If paternalistic minds weren’t broadening to any great extent during the fifties at least there is some evidence of broadening horizons. Back in 1952, Dirk Bogarde had starred in a chase movie called Hunteddirected by Charles Chrichton. This begins in the blitz-scarred London docklands and meanders around London’s more deprived areas for some time as Chris Lloyd (Dirk Bogarde) evades the police for the murder of his wife’s lover while, at the same time, in the company of   a young boy, Robbie (Jon Whitely) who has run away from home to escape abuse from his step-parents. The enforced companionship between the two characters adds to the tension of these early scenes as Chris attempts to confront his wife, Magda (Elizabeth Sellars) before deciding to break out from the circle of lawful retribution that was closing in around him and head ‘North’.  In the ensuing pursuit across the country we catch an interesting glimpse of life in a working-class suburb of Stoke-on-Trent as the factory labourers trudge to work through the early morning streets of their city in their hundreds. The action culminates in a Scottish fishing village (actually Portpatrick) on the west coast.

An earlier movie Forbidden (1949) was ostensibly set in Blackpool though, saving a few back-projections, this light-weight budget film is almost wholly produced in the studio. Tread Softly Stranger is a little more indulgent and does use actual location shots during its depiction of a Yorkshire Mill Town.

Tiger Bay on the other hand made extensive use of locations for this complex story of love and loyalty with many of its scenes set in Cardiff and Swansea. Liverpool was exceptional in having quite a number of movies set in the city throughout the late forties and fifties: Beyond This Place; Waterfront; The Magnet; These Dangerous Years and The Long Haul (starring Victor Mature). In all these cases the location shooting was minimal, usually second unit editorial inserts into studio pieces although Violent Playground  did venture out into the actual city for large parts of this story. Stanley Baker also starred in Hell is a City, a movie from the same period this time set in Manchester where, again, a considerable number of scenes were shot on location.  Likewise, Newcastle was the setting for the caper movie Payroll (1961). Newcastle, Cumbria and Liverpool play fleeting backdrops to the cross-country pursuit of David Somers (Trevor Howard) and Sophie Malraux (Jean Simmons) in The Clouded Yellow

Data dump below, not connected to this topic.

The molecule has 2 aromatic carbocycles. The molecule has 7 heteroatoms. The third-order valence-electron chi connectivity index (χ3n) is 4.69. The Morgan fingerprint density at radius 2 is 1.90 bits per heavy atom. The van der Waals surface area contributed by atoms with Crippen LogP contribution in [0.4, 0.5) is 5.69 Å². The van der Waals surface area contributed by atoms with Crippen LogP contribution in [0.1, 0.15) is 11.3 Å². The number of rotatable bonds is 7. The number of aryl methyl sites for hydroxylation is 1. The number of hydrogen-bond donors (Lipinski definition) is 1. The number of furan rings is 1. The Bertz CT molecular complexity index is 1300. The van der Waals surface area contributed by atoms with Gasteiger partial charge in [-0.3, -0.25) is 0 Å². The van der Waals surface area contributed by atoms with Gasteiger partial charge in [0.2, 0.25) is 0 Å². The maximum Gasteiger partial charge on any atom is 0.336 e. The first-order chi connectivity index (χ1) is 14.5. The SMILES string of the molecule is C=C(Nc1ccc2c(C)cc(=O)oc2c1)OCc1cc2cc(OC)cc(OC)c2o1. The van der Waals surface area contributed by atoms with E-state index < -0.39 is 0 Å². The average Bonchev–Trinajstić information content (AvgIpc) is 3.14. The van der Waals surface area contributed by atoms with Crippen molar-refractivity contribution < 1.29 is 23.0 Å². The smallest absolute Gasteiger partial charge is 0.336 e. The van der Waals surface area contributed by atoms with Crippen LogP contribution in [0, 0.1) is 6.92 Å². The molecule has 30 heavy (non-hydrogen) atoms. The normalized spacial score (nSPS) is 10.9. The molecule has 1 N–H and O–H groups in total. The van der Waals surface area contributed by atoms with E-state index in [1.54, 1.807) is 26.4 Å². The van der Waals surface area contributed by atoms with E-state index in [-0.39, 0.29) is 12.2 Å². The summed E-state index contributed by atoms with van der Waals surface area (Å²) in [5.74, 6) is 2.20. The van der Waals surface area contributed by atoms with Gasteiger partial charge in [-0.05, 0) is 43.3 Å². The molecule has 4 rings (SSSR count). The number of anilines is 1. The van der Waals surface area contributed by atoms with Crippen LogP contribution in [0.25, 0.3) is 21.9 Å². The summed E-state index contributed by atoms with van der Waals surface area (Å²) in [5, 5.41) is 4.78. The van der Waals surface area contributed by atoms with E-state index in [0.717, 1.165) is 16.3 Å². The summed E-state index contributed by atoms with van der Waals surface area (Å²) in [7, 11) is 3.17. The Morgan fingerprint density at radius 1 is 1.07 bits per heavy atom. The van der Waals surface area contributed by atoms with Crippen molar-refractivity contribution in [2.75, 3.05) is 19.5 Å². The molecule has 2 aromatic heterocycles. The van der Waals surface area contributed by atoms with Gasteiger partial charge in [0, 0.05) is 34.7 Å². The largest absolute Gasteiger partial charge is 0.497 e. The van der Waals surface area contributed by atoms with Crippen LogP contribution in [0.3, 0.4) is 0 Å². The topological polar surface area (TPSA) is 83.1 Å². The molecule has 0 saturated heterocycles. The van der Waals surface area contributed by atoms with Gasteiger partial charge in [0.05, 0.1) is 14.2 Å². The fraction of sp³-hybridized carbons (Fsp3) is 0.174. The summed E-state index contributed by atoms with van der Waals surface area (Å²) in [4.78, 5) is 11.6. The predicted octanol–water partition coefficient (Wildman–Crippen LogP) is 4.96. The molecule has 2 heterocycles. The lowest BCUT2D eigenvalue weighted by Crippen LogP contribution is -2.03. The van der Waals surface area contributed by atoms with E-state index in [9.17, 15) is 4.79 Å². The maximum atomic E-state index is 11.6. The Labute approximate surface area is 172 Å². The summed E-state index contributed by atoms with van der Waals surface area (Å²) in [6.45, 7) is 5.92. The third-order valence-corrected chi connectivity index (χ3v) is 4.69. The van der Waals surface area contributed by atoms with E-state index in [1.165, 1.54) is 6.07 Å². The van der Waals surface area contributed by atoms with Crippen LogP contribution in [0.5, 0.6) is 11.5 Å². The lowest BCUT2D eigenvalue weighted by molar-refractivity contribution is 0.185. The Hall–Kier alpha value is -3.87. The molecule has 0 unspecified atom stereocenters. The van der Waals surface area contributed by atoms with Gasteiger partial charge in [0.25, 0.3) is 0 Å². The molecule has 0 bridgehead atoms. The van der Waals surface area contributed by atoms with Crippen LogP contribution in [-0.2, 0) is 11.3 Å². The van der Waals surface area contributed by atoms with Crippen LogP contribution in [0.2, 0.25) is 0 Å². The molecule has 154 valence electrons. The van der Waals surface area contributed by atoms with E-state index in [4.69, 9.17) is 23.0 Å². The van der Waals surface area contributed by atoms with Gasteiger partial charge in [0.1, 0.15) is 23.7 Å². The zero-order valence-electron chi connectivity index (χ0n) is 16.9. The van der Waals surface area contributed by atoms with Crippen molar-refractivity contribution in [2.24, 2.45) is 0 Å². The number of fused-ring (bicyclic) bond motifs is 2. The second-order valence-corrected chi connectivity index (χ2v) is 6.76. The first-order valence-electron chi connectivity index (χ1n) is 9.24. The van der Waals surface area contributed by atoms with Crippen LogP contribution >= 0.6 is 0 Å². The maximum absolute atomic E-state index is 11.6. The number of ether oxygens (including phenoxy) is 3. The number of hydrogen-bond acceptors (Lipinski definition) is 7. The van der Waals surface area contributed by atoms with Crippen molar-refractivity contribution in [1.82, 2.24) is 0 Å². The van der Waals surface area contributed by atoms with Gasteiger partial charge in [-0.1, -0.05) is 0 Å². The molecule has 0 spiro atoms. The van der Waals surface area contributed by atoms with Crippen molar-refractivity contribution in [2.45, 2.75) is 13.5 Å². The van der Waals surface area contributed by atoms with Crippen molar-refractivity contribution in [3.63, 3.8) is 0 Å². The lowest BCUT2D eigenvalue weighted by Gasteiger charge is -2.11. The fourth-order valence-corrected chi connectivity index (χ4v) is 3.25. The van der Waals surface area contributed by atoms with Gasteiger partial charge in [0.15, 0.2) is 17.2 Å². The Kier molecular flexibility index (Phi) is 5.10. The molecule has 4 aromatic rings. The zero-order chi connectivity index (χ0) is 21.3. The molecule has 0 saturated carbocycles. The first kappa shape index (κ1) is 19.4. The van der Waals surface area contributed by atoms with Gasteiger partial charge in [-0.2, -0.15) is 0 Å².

Clear signs then that the London-based movie production houses were finally becoming aware that the nation continued a little way beyond the Home Counties and that the story-tellers, (novelist, poets, stage and screen writers) on whose work they based their movies had found fertile ground in the far northern industrial regions. There was, by the end of the Fifties, no doubt that a social revolution (or a series of interrelated revolutions) was under way and it was about to hit the cinema screens like a house-brick. Yet we need to be careful of how these revolutions were mediated in the movies of the late Fifties and early Sixties with the so-called ‘social realism’ of the New Wave British Cinema and its authentic industrial settings and almost authentic accents. The portrayal of working-class culture during this brief spell of energised creativity had a political slant that was just as off centre as the one we see presented in the Crime genre even though this came at us from a different angle.